What is legal aid?
Legal aid helps with the costs of legal advice for people who can’t afford it.If you need help with the costs of legal advice, you can apply for legal aid. Whether you will receive it will depend upon :
- the type of legal problem you have;
- your income (how much you earn) and how much capital (money, property, belongings) you have;
- whether there is a reasonable chance of winning your case and whether it is worth the time and money needed to win.
About legal aid
The government provides funding for legal aid to help people:
- protect their basic rights and get a fair hearing ;
- access the court process to sort out disputes ;
- solve problems that contribute to social exclusion.
The Legal Services Commission (LSC) runs the legal aid scheme in England and Wales. Their work is overseen by the Ministry of Justice and the annual legal budget is set by the Treasury.
The LSC looks after legal aid in England and Wales. The Scottish Legal Aid Board and the Northern Ireland Legal Services Commission run the system in those countries.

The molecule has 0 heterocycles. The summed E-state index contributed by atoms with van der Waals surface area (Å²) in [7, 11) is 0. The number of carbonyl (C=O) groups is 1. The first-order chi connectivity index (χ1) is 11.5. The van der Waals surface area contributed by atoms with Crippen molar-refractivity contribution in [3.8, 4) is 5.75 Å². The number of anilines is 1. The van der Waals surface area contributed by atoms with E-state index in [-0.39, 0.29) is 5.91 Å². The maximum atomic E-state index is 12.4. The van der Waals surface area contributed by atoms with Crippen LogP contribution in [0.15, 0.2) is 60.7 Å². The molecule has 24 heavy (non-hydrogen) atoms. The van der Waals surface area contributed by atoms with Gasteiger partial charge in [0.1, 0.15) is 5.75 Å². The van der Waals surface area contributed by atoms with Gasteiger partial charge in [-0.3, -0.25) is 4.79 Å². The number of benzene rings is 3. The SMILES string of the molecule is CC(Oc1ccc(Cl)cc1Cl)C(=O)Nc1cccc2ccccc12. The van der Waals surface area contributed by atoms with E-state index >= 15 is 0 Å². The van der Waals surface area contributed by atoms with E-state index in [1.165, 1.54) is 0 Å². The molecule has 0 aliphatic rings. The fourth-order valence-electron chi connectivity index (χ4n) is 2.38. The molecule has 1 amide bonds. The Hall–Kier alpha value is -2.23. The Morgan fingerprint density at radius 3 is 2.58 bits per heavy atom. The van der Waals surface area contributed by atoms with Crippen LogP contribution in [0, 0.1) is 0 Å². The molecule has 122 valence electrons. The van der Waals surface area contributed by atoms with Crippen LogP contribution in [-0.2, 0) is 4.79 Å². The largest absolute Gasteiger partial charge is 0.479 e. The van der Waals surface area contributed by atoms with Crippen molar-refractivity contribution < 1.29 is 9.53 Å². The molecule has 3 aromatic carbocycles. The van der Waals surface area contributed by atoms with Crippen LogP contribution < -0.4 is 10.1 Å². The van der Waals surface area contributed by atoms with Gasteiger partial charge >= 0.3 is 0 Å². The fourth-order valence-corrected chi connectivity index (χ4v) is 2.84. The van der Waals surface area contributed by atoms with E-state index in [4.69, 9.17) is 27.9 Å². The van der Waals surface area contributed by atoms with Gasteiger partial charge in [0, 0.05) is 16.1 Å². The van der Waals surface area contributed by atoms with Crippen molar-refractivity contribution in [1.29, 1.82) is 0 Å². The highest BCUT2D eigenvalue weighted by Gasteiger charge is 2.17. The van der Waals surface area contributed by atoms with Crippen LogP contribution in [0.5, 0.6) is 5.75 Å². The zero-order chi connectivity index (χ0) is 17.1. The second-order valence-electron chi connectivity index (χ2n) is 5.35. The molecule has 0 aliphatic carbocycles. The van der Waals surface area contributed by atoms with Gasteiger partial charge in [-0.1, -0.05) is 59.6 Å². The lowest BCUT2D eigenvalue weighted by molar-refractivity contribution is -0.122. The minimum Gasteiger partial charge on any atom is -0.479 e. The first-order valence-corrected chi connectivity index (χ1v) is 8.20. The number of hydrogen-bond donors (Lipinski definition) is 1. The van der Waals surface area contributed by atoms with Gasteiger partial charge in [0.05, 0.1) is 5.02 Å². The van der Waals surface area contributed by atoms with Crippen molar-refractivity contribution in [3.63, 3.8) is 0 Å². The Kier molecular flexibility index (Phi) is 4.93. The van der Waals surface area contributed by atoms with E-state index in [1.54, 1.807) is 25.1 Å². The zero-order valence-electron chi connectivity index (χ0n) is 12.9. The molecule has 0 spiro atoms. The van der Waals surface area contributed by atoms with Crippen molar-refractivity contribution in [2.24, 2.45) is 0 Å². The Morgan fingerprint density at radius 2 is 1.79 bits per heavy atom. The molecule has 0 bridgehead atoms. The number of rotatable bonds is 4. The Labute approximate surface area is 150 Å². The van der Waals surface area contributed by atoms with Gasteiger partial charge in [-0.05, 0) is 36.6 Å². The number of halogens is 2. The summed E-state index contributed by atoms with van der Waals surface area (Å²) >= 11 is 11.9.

Who can get legal aid?
Legal aid is available for both criminal and civil matters.
In criminal cases to apply for legal aid you must fill in an ‘Application for Legal Aid in Criminal Proceedings’ form which your solicitor will give you. If you do not fill in this form, you will not get legal aid. When you visit your solicitor, you should take evidence of your income with you.
If possible you must apply for legal aid before you attend court.
Am I eligible?
In Civil Cases
When assessing an individual’s eligibility to receive legal aid for civil matters the following will be used to decide eligibility:
- money left after your living expenses (your disposable income)
- money, investments or property you own and could use or sell to pay for legal help (your disposable capital)
For more information on:
- In Criminal Cases